Suggested Reading

Smith, J. Douglas. Managing White Supremacy: Race, Politics, and Citizenship in Jim Crow Virginia. Chapel Hill: University of North Carolina Press, 2002.

Alexander, Ann Field. Race Man: The Rise and Fall of the "Fighting Editor" John Mitchell Jr. Charlottesville: University of Virginia Press, 2002.

Republican Convention Nominates Strong Ticket.
Determined to Accept Gauge of Battle.


Vacancies Occurred to be Filled by the State Committee

[O]ne* of the most representative [con]ventions ever held by Republican [vote]rs convened in this city at the [Tru]e Reformers Hall, Monday, Sep[tem]ber 5, 1921. Nearly 600 dele[gate]s were present and in the hall, [bann]ers were displayed from every [Dist]rict in the State. Representa[tive]s sat under each one of these.
[St]ate Chairman J. R. Pollard [calle]d the body to order and W. B. [torn] Crowell, the well known Repub[lican] leader from Roanoke, Va. was [th]e temporary chariman** and later [the] temporary organization was made [perm]anent. Mr. H. H. Price was [secr]etary. Committees were appoint[ed a]nd the convention took a recess [until] 3 P. M.


[Th]e reports of the committees were [made]. The Committees on Nomina[tion] of Candidates named the fol[lowi]ng:
[Jo]hn Mitchell, Jr., Richmond, for [Gove]rnor; Theodore Nash, Ports[mout]h, Lieutenant-Governor; J.T. [New]some, Newport News, Attorney [Gene]ral; Thomas E. Jackson, Staun[ton], Treasurer; F. V. Bacchus, [Lync]hburg, Secretary of the Common[wealt]h; Mrs. Maggie L. Walker, [Rich]mond, Superintendent of Public [Instr]uction; J. L. Reed, Roanoke, [Corp]oration Commissioner; A. P. [Brick]house, Exmore, Commissioner [of A]griculture.
[J.] R. Pollard of Richmond was [nam]ed State Chairman. A resolu[tion] was adopted authorizing the [chair]man to call for a conference of [voti]ng colored Republicans in Wash[ingto]n at an early date.


[Th]e platform was unanimously [adopt]ed and read as follows:

[The] Committee on Platform J. Thos. [News]ome, chairman reported as the [torn]rm for the Republican party for [the s]tate of Virginia the edicts and [torn]ples which were unanimously [adopt]ed by the convention on motion [of Mr]. J.R. Pollard under second of [torn]te Glenn of the 3rd District [torn] platform reads as follows:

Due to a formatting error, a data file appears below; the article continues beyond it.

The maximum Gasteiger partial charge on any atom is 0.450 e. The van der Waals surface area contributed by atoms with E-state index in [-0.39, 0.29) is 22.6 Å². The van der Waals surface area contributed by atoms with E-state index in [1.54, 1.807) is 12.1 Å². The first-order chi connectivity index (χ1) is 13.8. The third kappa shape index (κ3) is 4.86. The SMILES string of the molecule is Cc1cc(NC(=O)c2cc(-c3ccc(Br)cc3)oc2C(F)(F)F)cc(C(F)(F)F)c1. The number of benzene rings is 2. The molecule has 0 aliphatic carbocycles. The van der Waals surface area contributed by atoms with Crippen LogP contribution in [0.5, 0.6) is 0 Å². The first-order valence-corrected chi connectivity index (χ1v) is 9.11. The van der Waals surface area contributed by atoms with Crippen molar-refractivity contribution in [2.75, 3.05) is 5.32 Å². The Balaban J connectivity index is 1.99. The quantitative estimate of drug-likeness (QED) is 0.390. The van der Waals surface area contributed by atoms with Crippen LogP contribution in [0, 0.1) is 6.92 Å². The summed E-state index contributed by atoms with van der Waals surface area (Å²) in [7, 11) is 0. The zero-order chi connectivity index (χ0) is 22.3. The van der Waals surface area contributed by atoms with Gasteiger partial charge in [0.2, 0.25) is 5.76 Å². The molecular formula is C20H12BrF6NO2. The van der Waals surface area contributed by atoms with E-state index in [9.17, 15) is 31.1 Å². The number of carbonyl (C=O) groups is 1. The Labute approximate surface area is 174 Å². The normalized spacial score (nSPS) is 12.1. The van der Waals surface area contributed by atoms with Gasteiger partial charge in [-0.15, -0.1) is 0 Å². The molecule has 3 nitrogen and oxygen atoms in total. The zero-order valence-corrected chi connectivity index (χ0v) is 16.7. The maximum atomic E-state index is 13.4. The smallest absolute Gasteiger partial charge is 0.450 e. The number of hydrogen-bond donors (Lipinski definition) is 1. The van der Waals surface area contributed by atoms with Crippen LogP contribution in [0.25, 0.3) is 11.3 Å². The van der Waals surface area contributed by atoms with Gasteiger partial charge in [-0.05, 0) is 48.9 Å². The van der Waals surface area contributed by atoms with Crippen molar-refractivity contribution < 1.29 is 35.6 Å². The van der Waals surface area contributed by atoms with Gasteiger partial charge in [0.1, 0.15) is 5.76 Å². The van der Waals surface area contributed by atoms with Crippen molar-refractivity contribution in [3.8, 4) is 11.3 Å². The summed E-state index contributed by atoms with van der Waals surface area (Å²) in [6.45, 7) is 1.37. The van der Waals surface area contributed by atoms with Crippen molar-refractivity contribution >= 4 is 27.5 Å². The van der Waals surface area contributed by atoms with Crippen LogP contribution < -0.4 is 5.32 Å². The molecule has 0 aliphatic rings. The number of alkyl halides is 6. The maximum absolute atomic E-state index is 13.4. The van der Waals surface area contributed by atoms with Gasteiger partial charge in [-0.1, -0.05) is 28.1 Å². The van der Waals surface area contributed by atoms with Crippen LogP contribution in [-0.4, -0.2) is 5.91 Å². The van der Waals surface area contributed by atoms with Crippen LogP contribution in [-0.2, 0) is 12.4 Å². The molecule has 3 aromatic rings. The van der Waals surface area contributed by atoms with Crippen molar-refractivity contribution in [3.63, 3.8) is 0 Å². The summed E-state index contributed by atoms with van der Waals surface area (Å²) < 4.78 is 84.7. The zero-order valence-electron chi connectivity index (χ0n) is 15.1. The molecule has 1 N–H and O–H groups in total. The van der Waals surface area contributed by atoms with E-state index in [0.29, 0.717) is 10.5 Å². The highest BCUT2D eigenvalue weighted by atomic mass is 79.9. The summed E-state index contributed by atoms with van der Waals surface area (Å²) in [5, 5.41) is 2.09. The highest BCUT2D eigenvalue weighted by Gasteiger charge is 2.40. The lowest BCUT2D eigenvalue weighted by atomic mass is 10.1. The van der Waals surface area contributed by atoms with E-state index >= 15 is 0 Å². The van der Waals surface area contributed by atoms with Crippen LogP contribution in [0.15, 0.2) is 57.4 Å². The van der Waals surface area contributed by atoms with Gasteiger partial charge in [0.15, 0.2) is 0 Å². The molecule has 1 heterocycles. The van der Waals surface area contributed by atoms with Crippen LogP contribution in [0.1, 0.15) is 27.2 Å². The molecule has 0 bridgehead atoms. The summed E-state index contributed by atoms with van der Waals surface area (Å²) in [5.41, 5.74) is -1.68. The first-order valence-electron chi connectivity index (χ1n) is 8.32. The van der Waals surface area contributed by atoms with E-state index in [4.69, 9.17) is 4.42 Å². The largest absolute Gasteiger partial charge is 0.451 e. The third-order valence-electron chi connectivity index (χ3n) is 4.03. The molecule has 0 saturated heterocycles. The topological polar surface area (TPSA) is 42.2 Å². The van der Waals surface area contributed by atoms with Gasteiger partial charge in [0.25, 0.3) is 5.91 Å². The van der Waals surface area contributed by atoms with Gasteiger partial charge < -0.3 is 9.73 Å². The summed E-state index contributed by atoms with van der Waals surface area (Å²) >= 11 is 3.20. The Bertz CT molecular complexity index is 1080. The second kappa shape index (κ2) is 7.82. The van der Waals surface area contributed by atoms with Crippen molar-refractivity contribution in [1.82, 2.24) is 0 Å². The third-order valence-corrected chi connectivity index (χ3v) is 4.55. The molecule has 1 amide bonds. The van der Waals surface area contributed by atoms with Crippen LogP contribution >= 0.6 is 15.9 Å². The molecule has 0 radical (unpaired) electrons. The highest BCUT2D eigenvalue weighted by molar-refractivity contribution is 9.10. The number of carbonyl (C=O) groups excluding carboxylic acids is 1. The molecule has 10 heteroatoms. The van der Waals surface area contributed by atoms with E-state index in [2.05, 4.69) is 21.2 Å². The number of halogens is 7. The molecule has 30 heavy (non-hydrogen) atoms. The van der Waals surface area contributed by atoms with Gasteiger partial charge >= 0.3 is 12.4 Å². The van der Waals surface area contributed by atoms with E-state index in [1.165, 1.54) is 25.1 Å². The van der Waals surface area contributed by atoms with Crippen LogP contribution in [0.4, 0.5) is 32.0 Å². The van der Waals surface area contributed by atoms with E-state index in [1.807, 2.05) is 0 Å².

[The] Republican party of Virginia in [torn] convention assembled in the [City o]f Richmond, the 5th day of [Septem]ber 1921 having full faith and [confid]ence in the principles of Repub[licanis]m as declared by the the founders [of the] National Republican party, and [torn]ed by such leaders as Lincoln [Frede]rick Douglass, and the great [Mr.] Roosevelt pledges undivided al[legian]ce to those principles as the [torn]ck of our splendid institutions [torn] the only certain guarantee of [lib]erty and future security of all [pe]ople of this country in the un[certain] future that lies before us.


[We] hold that under a government [torn] the sovereign powers is lodged [torn] people and exercised by them [wit]h the elective franchise the [right t]o vote is inseparable from the [right t]o be voted for, and any attempt [to sepa]rate these prerogatives is a [torn]ous political heresay, contrary [to the] genius of our Republic form of [govern]ment and destructive of the [torn]nd aims of a free people.
[The] history of the colored people in [Virgini]a for the last 20 years attests [torn]t that they are by no means [torn] office seekers, and therefore, [den]ounce as a political subterfuge [the an]ouncement in the Republican [party] in which it attempts by [torn]o to assure the white elector[ate] it is opposed to Negro office [holders] and thereby in its efforts to gain the support of a certain element of the white electorate, offers a gratuitous insult to the colored electorate at large.
Recognizing the justice of the rule of the majority under a Republican form of Government we cheerfully subscribe to that rule, but at the same time we insist that the minority has rights which the majority under the Constitution, cannot deny and the citizen should not be deprived of any of the privileges vouch-safed him by the fundamental law both State and National, because he belongs to a group numerically less than another group of our citizenry, or because of race color, creed or religion.
We cannot believe that the great body of the God fearing men and women whose labors and sacrifices have made Virginia a distinguished member of the family of States will subscribe to the sophistry that a class of our citizens who wrought mightily for her development for 250 years and that too, without a single pay day shall be denied the right participate in the political affairs of the government and in party councils up on the untenable grounds that another group of citizens pays into the coffers of the State the greater part of its revenues.
We believe too that character and experience are necessary qualities to be possessed by anyone offering for the suffrage of the electorate, but we fail to see how one can ever demonstrate the excellence of his character who never gained experience in office which he is never aallowed to hold.